The control group comprised 15 patients, with 22 implants. For these patients, the implants were exposed through a circular incision using a No. 15 surgical blade. After infiltration anaesthesia of the soft tissues covering the implant site and with the help of the surgical guide used during implant insertion, a small circular area of the tissues less than the size of the implant was excised to precisely determine the site of the implant. At that time, the circular incision was widened to completely uncover the implant, then the healing abutment was attached.
The study group comprised 15 patients, with 23 implants. For these patients, the second-stage surgery was done using a 970 nm diode laser system (SIROlaser; Sirona Dental Systems GmbH, Germany). The programme for implant uncovering was selected by moving between the integrated programmes in the device. The power used was 4 W, the mode was continuous emission, and the optic fibre used was 320 μm.
The implant sites were assessed with the help of the surgical guides used for the insertion of the implants, then the laser was used to create a small opening, which was increased until any part of the cover screw appeared. Next, ablation of the tissue over the implant was performed until the surgical opening became just large enough to allow removal of the screw. After this step, the cover screw of the implant was removed and a suitable healing abutment was attached.
While the laser was in use, an assistant was asked to hold the suction tip near the area of surgery, and a saline drip was applied to the surgical site. Application of the laser was intermittently stopped every 20–30 s to examine the tissues for any burning effects to the gingiva and to avoid any increase in soft tissue or bone temperature. In most of the patients, no injectable anaesthesia was used, only topical anaesthesia; however, one patient felt some pain, so local anaesthetic was infiltrated.
Postoperatively, no patients in either group were prescribed antibiotics. For analgesia, paracetamol 500 mg four times daily was prescribed only when necessary. The patients were asked to return after 1 week for the clinical assessment of healing.
All implant placement and surgery for implant exposure in both groups was performed by the author. The evaluation of tissue healing after the second-stage surgery and determination of the appropriate time for taking impressions was done by discussion with the college prosthodontic staff who were blinded to the technique used for implant uncovering.
For comparison of the two techniques, the following parameters were assessed: (1) the need for local anaesthesia and the amount used during surgery (in ml); (2) the duration of surgery (in min); (3) intraoperative bleeding, rated by the surgeon on a three-point category rating scale (1 = minimal bleeding; 2 = normal bleeding; 3 = excessive bleeding); (4) subjective pain, which was evaluated with the aid of a 100-mm visual analogue scale (VAS), with 0 anchored by ‘no pain’ and 100 anchored by ‘worst pain imaginable’. The patients were instructed on how to use the VAS and recorded the intensity of postoperative pain daily for the first 3 days. The patients were also asked to record their use of analgesic medication during the postoperative period.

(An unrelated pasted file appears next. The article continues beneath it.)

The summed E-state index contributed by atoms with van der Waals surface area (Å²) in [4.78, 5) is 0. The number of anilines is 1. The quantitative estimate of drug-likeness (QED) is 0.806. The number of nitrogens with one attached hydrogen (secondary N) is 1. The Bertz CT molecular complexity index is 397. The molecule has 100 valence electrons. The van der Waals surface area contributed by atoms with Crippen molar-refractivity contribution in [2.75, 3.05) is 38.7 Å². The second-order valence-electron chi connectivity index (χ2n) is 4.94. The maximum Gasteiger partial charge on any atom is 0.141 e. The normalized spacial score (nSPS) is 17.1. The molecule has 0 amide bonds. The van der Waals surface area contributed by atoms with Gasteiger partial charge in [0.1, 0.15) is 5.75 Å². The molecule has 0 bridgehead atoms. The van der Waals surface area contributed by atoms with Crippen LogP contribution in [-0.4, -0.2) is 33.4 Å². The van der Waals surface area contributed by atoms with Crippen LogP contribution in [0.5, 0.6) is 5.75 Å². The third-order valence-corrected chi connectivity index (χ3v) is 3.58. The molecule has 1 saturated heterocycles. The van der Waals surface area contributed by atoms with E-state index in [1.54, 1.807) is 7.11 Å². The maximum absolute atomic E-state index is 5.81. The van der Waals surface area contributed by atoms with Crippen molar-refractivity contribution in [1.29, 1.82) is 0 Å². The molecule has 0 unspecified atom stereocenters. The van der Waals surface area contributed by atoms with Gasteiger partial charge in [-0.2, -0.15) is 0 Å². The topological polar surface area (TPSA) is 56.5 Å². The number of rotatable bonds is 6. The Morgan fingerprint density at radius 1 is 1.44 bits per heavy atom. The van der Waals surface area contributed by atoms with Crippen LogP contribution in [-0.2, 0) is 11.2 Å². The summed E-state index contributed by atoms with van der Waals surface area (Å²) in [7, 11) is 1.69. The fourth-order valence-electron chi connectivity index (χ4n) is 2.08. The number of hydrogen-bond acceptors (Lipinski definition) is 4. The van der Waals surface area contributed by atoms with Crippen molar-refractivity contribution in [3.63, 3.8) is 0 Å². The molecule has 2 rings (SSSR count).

A clinical assessment of the peri-implant tissues was made at the end of surgery and again 7 days after the operation, to evaluate the healing status and the possibility of taking an impression. The absence or presence of soft tissue inflammation, oedema, gingival bleeding, and pain was assessed.
Statistical analyses were undertaken using SPSS version 15 for Windows software (SPSS Inc., Chicago, IL, USA); the level of significance was set at P ≤ 0.05.
A total of 30 patients agreed to participate in this trial. All of the patients who participated were treated identically except for the implant uncovering technique, and none dropped out ( Fig. 1 ). For evaluation of the two techniques used in this study for implant exposure, certain parameters were recorded (see Table 1 ).
|Study group||Control group||P -value|
|Patients who had infiltration anaesthesia, n (%)||1 (6.6%)||15 (100%)||0.0001 *|
|Duration of surgery, min, mean ± SD||5.6 ± 0.46||4.6 ± 0.25||0.14 †|
|Intraoperative bleeding score, mean ± SD||1.13 ± 0.35||1.67 ± 48||0.11 †|
|Postoperative pain score, mean ± SD||11.96 ± 0.96||12.33 ± 0.90||0.40 †|
|Time of impression taking, days, mean ± SD||7.13 ± 0.35||12.0 ± 0.53||0.06 †|